Spiderwort is an herbaceous perennial that arises from a cluster of rather stout overwintering roots. Stems may be solitary or more commonly clumped, and usually grow unbranched, reaching heights up to 40 cm tall. Stems are smooth or bear scattered short hairs. Leaves are 2—5 per stem, attached by means of a leaf sheath that is 13 cm long. Leaf blades are dull green, elongate, ending in a gradually tapered tip, flat or keeled, smooth (without hairs), and 1—3.5 cm long by 0.5—2.5 cm wide. Flowers occur in tight clusters located at the stem apex; bracts similar to the leaves occur below each flower. Flowers are ephemeral, each lasting about one half day. However, flowers are produced in daily succession for several weeks. Each open flower is elevated above the cluster of buds and spent flowers on a hairy pedicel up to 3.5 cm long.
Derivation of names, relationships
Linnaeus gave spiderwort the scientific name Tradescantia virginiana. The genus name commemorates John (the elder) Tradescant, gardener to Charles the First of England and the species name indicates that this plant was first known from specimens collected in Virginia. In fact, Tradescant’s son (also John) traveled to Virginia in the 1630s and sent many specimens of horticultural interest back to England. The genus Tradescantiacontains about 70 species found in temperate and tropical regions of the Americas; a group of about 17 species, all native to the US, are particularly close relatives of T. virginiana, and many of these are known to hybridize. The spiderwort genus is classified in the plant family Commelinaceae, which in Virginia is also represented by native and invasive species of the genus Commelina (commonly known as dayflowers) andMurdannia keisak, adventive from Asia.
Chemistry & uses
Virginia spiderwort and other species of Tradescantia appear on lists of both edible and poisonous plants. Leaves and flowers have been reputed to be edible. However, allTradescantia species bear clusters of needle-like crystals (raphides) in their internal tissues and these may well be the source of relatively minor skin irritations that can arise in some people upon contact with the plant. Caution is advised before ingesting any wild plant.
Virginia spiderwort inhabits dry upland forests, rocky open woods, and wood edges, typically in acid soils. It seems to prefer shaded situations but can sometimes be found in full sun. Two other species of spiderwort, T. ohiensis and T. subaspera, can occur withT. virginiana throughout much of eastern North America. The smooth spiderwort (T. ohiensis) can be distinguished by non-hairy pedicels and sepals (except for a tuft of hairs at the apex) and its generally glaucous-waxy leaf surfaces.As its common name implies, the wide-leaved spiderwort (T. subaspera) differs by leaf blades wider than those of the other two species and also wider than its own leaf sheath circumference (blades are often 2—5 cm wide). Bumblebees are the most important pollinators for all three species, and natural hybrids do occur. These natural hybrids can be recognized by the commingling of characteristics otherwise typical of individual species.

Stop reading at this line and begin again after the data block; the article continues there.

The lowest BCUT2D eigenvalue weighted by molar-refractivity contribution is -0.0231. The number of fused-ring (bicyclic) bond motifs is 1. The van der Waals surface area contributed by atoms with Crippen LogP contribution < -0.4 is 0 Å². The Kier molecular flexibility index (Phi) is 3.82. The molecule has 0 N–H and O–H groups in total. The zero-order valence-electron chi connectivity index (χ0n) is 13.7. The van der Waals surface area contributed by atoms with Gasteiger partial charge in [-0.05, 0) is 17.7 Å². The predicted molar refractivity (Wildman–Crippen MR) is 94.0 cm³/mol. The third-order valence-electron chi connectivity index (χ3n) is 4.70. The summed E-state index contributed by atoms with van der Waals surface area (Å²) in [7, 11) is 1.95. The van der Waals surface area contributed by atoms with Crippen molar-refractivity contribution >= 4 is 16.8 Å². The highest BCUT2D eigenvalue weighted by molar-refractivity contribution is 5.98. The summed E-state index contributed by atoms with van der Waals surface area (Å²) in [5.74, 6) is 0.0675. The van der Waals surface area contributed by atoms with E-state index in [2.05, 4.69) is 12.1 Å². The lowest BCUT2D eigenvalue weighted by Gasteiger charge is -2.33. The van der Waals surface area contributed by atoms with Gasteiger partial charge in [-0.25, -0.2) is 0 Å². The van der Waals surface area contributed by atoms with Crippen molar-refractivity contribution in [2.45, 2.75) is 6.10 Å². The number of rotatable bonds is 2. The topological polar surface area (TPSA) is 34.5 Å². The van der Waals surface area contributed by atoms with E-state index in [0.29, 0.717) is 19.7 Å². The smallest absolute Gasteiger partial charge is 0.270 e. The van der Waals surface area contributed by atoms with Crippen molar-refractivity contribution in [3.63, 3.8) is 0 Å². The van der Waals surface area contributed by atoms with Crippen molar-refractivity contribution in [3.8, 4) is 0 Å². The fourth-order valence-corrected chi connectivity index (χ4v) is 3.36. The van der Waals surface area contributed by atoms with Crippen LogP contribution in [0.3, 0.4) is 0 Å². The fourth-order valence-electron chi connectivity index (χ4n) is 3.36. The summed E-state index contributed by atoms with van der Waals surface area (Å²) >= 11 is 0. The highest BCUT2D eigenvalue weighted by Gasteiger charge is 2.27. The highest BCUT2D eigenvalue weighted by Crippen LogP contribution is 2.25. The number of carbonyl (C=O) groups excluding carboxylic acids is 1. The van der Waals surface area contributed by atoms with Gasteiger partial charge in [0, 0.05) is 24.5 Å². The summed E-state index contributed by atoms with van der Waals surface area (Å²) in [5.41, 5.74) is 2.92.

Cultivation & propagation
This species adapts well to cultivation, is easy to grow, and reliably makes an attractive garden specimen. It grows best in fertile loam, and prefers somewhat acid soils, but it is adaptable to other conditions. Moderate moisture will be adequate if grown in light shade; more water may be necessary for plants grown in full sun. Cutting stems back after flowering often stimulates re-blooming. Spiderworts can be propagated by division of the rootstock or by seed. Fresh seed germinates readily; dry seed benefits from a few weeks of cold stratification. Under certain garden conditions Virginia spiderwort can become rampantly aggressive; regular uprooting of unwanted seedlings and thinning (division) of adult plants will help keep it within bounds. Garden plants are generally free of disease.
As noted above, Tradescantia virginiana is known to hybridize with two related species, T. ohiensis and T. subaspera. Numerous horticultural selections have been developed from hybrid populations that mix genetic material from all three species. These horticultural cultivars have a wide range of flower color, ranging from deep purple to pure white and nearly every shade in between. Many (perhaps most) garden plants that are labeled T. virginiana are hybrid combinations of all three of these species and should be called T. x andersoniana.
Where it grows
Virginia spiderwort is widespread in the eastern US where it can be found from New England to Georgia, Minnesota, and Missouri. It is similarly widespread in Virginia, having been documented to occur in about half of the state’s counties. Flowering occurs from April to July.
The main threats to this relatively common native species in Virginia are habitat destruction and collection of wild plants for horticulture. South of Virginia, T. virginianabecomes significantly less common and is a species of conservation concern in the Carolinas.
Caution to gardeners
Gardeners should not collect Virginia spiderwort in the wild and should be certain that all native plants purchased for home gardens are nursery-propagated, not wild-collected. For a list of retail sources of nursery-propagated plants and responsibly collected seeds, see elsewhere on this website.
Text from 2008 Wildflower of the Year brochure written by W. John Hayden and adapted by him for the web, January 15, 2006.
Tradescantia virginiana [PDF 345k]